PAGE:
For your stand alone garage, how do you plan to access your roof?

Here are some interesting sites and articles to consider.

Green Roofs Meet Environmental Objectives

http://www.edcmag.com/CDA/Articles/Co ... 0VgnVCM100000f932a8c0____

Within this article they talk about, Green Roof Modules

w/ excerpts, as follows:

According to Linda Velazquez of ?greenroofs.com,? an independent consultant, the modules add different alternatives and advantages than the traditional layered system, which includes: a roof membrane; a couple of layers of matting that allow water to flow through and maintain air flow; then a drainage medium (gravel or filter fabric or soil).

With modules from GreenTech, Velazquez says: the green roof is removable and the modules replaceable, which may be very helpful if the roof develops a leak; they are made of high-density poly-ethylene (HDPE), and reinforced for excellent structural strength; GreenTech?s modules are 81⁄2 inches deep and can be crowned with soil up to 3 feet deep, allowing a wide variety of plant material to be used, including turf, trees and shrubs; different trays can be planted for different needs (for instance, plants like specific types of soils ? more or less alkaline or acidic ? giving the designer more latitude in plant selection and creativity); and condominiums and apartment buildings can use them for community gardening ? everyone having their own raised bed. Plus, they are easy to convey up to a building?s rooftop and install. They can either be delivered empty and filled once on the rooftop, or delivered, via crane, fully planted.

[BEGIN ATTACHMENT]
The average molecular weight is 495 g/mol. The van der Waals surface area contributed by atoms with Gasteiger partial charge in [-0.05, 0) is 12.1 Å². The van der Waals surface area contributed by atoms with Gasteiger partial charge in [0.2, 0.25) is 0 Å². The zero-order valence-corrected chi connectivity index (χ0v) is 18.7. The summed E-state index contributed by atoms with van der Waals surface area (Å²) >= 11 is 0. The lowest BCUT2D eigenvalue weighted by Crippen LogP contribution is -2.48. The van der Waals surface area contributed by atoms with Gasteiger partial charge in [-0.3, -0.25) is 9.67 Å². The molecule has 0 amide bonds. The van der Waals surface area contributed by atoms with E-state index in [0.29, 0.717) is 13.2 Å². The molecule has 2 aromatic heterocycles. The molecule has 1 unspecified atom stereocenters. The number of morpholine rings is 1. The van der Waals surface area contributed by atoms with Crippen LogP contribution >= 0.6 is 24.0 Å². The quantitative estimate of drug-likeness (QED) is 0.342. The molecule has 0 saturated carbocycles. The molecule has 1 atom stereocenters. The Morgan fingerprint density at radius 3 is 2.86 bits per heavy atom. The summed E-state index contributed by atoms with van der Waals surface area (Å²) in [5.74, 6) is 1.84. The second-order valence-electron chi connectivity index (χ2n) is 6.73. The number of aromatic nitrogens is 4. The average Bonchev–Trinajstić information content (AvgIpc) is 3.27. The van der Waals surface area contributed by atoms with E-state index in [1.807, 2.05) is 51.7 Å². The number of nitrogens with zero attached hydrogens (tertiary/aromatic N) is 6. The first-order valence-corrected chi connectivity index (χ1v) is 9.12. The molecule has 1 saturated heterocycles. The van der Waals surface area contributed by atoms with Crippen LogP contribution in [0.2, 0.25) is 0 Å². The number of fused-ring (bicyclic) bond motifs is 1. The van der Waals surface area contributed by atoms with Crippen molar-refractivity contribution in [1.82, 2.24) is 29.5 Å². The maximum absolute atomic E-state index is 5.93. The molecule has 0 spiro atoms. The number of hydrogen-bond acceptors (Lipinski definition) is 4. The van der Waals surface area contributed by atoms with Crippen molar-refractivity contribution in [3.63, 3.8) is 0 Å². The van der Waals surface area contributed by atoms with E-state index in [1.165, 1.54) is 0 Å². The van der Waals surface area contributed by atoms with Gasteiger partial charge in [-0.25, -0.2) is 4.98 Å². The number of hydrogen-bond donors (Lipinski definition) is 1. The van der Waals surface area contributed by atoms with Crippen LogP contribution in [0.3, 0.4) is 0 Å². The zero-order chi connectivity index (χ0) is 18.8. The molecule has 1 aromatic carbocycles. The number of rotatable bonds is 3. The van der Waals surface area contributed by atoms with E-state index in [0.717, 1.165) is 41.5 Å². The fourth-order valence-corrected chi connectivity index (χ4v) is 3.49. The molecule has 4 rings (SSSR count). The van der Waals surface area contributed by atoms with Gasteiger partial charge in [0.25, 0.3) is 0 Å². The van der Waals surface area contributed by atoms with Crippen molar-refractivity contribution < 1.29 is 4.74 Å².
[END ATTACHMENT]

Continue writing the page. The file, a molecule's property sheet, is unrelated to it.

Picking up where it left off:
?One reason I love the GreenTech module so much,? says Pearce, ?is that it gives us the ability to turn a rooftop into a playground and create depth up there and still be able to move it if you have to.?



And it continues w/:

Indeed, Chicago?s Sadhu Johnston pointed to studies performed in 2003 at the Chicago Center for Green Technology by MWH Americas Inc. Not only was stormwater runoff greatly reduced by green roofs, but also the study showed that, during the warmest part of the day, green roofs were 19 to 31 percent cooler than conventional roofs; and during the coolest part of the day, green roofs were 14 to 19 percent warmer than conventional.